Project Details

Description

This proposal is submitted in response to the RFA-ES-06-001 DISCOVER initiative. The fetus and young child have physiologic, developmental, metabolic, and behavioral patterns that make them uniquely vulnerable to hazards in their environments. Ambient air pollution has been implicated as a major risk factor for asthma and asthma exacerbation, however epidemiological studies have been hampered by uncertainties in exposures and the nature of airway responses. The Columbia Center for Children's Environmental Health (CCCEH) Disease Investigation through Specialized Clinically-Oriented Ventures in Environmental Research (DISCOVER) seeks to understand when and how airborne polycyclic aromatic hydrocarbons (PAHs) and diesel exhaust particles(DEP) increase the risk for childhood asthma and airway inflammation, develop new biomarkers to identify children at risk and improve clinical treatment, evaluate the success of a public policy intervention, and implement physician education initiatives as a mode of intervention. This proposal includes four closely linked projects and both an Administartive and Data Management and Biostatistics Core each ensuring the seamless coordintion of the multiple research acivities involved in this proposal. The cores play vital roles in the quality of research information and statistical analyses and the administrative/financial oversight and translational components1 of the fourmain DISCOVER research project initiatives. The four project aims are: 1) Take advantage of repeat PAH measurements pre- and post-natally to distinguish between the biological effects of prenatal PAH exposure versus postnatal exposure during early childhood and pre-adolescence;2) To advance the understanding of the influence of diesel exhaust exposures, which include PAHs, in acute asthma exacerbations by linking innovative exposure and outcome measures;3) To determine whether epigenetic changes related to PAH exposure are involved in the pathogenesis of childhood asthma;4) To ascertain if traffic related PAHs affect [32AR function in airway smooth muscle cells in vitro, alter |32ARfunction following in utero and early life exposures, affect P2AR expression and function in airway epithelial cells in vitro. The research is translational to asthma prevention, clinical treatment, physician education, and policy.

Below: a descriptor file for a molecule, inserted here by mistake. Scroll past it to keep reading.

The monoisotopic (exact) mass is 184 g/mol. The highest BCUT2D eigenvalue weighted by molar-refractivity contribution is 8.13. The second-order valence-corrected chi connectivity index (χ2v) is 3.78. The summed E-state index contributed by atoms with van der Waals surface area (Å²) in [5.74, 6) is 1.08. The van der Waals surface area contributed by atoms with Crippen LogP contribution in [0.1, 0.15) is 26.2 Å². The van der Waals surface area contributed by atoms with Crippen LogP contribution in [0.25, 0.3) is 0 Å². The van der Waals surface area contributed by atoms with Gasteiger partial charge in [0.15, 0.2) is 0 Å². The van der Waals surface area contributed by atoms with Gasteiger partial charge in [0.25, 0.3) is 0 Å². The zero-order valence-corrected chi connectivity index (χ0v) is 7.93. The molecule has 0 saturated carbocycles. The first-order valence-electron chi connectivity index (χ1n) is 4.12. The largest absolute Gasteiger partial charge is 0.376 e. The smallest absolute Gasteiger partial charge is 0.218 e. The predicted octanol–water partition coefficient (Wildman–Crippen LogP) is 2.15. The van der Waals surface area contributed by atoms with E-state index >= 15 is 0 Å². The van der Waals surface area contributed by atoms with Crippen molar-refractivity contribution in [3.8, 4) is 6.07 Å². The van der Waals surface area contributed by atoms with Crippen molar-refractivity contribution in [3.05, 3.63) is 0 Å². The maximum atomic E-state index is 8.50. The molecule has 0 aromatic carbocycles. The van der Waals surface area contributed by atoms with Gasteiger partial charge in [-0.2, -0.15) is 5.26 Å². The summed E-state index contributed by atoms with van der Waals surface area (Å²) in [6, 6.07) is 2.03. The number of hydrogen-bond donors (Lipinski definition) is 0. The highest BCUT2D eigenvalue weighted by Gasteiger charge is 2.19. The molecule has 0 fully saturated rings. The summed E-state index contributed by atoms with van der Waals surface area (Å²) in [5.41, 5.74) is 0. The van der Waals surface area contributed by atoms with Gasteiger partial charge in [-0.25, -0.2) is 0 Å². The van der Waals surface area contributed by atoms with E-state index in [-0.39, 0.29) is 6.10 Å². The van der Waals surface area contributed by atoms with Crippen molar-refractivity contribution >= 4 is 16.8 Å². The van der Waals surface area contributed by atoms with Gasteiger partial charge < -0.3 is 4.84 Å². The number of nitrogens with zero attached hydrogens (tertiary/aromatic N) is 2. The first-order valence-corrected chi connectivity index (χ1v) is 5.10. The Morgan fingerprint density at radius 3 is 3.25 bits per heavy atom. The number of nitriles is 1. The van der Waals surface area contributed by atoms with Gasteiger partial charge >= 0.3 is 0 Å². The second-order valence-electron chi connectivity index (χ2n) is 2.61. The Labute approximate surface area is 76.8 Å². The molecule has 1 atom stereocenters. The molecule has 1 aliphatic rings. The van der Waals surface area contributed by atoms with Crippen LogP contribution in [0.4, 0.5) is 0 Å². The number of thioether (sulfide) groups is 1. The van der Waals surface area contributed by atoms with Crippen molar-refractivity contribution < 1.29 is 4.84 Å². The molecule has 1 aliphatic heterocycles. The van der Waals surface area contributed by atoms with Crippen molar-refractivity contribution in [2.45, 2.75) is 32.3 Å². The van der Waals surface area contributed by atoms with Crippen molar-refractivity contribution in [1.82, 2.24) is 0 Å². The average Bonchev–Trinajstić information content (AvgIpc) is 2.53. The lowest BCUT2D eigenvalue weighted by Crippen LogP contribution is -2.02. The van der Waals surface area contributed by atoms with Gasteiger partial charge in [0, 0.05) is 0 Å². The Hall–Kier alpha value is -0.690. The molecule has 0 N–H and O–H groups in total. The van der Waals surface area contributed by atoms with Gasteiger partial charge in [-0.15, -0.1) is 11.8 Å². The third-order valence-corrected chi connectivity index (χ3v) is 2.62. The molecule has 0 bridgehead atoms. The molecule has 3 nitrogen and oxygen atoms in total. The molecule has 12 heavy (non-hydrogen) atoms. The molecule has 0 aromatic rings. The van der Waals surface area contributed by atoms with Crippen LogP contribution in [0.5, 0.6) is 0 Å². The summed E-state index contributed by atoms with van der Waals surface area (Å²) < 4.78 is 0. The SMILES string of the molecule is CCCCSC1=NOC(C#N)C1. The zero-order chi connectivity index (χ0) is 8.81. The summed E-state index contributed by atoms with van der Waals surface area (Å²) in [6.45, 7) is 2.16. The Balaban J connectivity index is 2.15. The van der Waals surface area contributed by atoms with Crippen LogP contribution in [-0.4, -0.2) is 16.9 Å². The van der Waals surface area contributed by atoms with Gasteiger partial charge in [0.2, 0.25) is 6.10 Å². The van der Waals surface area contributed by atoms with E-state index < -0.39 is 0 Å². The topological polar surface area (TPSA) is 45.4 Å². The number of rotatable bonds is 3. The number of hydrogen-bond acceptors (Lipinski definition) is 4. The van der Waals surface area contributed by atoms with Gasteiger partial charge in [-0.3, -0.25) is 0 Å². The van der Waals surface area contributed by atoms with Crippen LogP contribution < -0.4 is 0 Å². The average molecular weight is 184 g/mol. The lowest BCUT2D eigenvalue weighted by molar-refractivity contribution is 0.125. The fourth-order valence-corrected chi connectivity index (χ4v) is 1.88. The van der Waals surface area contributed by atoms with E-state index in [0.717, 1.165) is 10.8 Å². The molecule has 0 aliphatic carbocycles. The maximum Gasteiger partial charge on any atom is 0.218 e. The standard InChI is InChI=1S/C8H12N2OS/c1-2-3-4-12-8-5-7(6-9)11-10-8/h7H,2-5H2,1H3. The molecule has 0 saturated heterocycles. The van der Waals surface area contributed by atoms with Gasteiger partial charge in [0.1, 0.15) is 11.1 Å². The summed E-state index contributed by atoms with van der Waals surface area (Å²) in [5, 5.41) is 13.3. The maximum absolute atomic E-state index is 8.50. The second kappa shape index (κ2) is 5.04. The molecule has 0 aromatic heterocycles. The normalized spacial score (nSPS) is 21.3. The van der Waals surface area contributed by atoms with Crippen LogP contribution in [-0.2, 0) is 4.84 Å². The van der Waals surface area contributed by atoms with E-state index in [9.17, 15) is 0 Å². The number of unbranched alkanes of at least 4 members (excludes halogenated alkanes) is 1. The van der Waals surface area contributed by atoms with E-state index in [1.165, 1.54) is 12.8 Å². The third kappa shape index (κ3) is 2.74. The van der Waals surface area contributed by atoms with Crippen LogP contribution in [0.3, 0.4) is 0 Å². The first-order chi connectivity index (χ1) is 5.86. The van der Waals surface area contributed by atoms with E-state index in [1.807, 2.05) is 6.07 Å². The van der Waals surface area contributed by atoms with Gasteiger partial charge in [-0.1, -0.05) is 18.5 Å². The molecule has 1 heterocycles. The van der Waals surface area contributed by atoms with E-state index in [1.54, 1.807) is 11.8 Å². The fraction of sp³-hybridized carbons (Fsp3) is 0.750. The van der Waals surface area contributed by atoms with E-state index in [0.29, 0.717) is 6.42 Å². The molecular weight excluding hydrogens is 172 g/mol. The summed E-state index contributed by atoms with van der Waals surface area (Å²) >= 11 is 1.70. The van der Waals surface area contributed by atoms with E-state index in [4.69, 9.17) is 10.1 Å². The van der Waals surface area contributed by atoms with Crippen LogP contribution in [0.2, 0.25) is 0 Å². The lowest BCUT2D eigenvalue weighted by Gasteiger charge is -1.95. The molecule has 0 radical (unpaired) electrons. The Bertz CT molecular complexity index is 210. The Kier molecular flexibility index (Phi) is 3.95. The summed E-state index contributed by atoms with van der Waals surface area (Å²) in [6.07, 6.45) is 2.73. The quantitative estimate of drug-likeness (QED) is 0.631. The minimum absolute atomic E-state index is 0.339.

StatusFinished
Effective start/end date1/10/0631/05/13

Funding

  • National Institute of Environmental Health Sciences: $649,655.00
  • National Institute of Environmental Health Sciences: $650,493.00
  • National Institute of Environmental Health Sciences: $642,870.00
  • National Institute of Environmental Health Sciences: $643,329.00
  • National Institute of Environmental Health Sciences: $610,340.00

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